“We owe it to our dogs to really learn and understand their history, their instincts and innate needs, and their body language, so that we can communicate effectively with them, and make sure they are as happy as possible…”
Why did I get this book?
I was sent a copy to review, and I accepted as the concept sounded interesting.
What does this book do?
This book takes you on a little trip through dogs. In 166 pages, it touches down on pretty much everything you need to build a strong relationship with your canine companion and it solidifies that we need to “let dogs be dogs,” as Rebeca so wonderfully put it at the end of the first chapter. This mindset is visible throughout the book, as natural behaviours are explained well to the reader. This includes natural behaviours that we humans normally perceive as problem behaviours, such as growling, jumping, nipping, and chasing, but this book will explain to you the function of the behaviour, and best of all, how you can avoid them turning into problem behaviours.
This book will lead you through the entire life and origin of your dog, and it even has a section dedicated to caring for senior dogs, including end of life care. It is the first time I have come across this in a book that is not specifically dedicated to caring for senior dogs, but I am absolutely delighted that Rebeca decided to include it. I will even admit I shed a tear reading it. It’s been two years since I said goodbye to my senior, but the feelings are still there and anyone with senior dogs will recognise them. Despite tears, this section managed to cuddle me a bit and convince me that it’s still okay, and I am thankful for getting to recommend a book that does that.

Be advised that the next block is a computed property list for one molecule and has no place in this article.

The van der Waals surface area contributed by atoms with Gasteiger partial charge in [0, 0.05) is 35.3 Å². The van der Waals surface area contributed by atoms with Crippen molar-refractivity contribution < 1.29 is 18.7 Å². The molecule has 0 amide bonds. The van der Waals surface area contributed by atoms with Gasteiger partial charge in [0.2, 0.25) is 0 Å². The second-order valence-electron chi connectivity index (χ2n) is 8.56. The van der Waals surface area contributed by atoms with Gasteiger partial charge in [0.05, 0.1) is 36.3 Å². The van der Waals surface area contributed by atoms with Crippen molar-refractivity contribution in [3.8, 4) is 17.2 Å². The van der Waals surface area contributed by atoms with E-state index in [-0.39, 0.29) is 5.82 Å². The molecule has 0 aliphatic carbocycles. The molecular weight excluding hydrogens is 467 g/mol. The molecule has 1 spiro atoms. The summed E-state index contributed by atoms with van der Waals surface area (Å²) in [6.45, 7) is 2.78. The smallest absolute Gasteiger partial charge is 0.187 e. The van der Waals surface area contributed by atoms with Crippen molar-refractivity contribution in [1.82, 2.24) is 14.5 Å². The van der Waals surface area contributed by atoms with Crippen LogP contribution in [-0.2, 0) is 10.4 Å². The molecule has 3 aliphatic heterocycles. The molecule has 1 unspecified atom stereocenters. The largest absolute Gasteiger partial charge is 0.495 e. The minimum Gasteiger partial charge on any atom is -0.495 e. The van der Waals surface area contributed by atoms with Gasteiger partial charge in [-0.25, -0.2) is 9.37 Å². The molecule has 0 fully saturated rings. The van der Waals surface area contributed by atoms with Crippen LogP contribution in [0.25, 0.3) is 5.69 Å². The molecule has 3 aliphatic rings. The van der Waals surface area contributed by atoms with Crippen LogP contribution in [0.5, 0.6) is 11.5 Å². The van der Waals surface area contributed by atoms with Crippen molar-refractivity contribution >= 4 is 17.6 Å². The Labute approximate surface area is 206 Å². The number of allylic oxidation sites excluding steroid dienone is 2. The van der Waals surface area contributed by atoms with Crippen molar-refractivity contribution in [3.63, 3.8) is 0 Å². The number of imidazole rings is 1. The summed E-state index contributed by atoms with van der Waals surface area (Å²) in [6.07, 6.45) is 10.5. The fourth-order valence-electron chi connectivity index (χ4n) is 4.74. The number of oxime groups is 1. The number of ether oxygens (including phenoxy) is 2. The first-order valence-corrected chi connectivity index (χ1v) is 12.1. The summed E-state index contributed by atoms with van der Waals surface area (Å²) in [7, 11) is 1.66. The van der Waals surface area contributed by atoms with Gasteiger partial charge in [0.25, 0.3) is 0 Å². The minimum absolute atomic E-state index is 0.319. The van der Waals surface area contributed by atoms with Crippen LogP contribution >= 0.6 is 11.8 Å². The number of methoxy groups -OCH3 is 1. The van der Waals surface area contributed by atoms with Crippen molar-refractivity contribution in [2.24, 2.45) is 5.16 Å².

Other highlights of this book, in a much more cheerful department, are the socialisation checklist which includes room for 2nd and 3rd exposure and with that allowing the dog guardians to log progress and at the end of the book, you will also find a comprehensive list of enrichment activities, that includes low arousal activities, high arousal, attention-demanding activities and everything in between.
What does this book not do?
As mentioned before, there is a certain limit to how much you can do on 166 pages while still trying to cover all that is dog. This means that this book is a general overview and it doesn’t have the room to get into the nitty-gritty details. But this is totally okay, as a general overview is what most dog guardians really need, and by the end of this book, anyone will have the knowledge to seek out further information on subjects that are only covered briefly in this book. Perhaps, the only thing I truly miss in this book would be a list of references for further information, even though this book does a very good job of enabling people to look for themselves.
Where can I get this book?
Amazon is your friend. It is available for Kindle or as a paperback and if you prefer prints as I do, it will set you back approximately $15 + shipping. I got my review copy digitally, but nonetheless, you guys will get puppy pictures with books for this review also.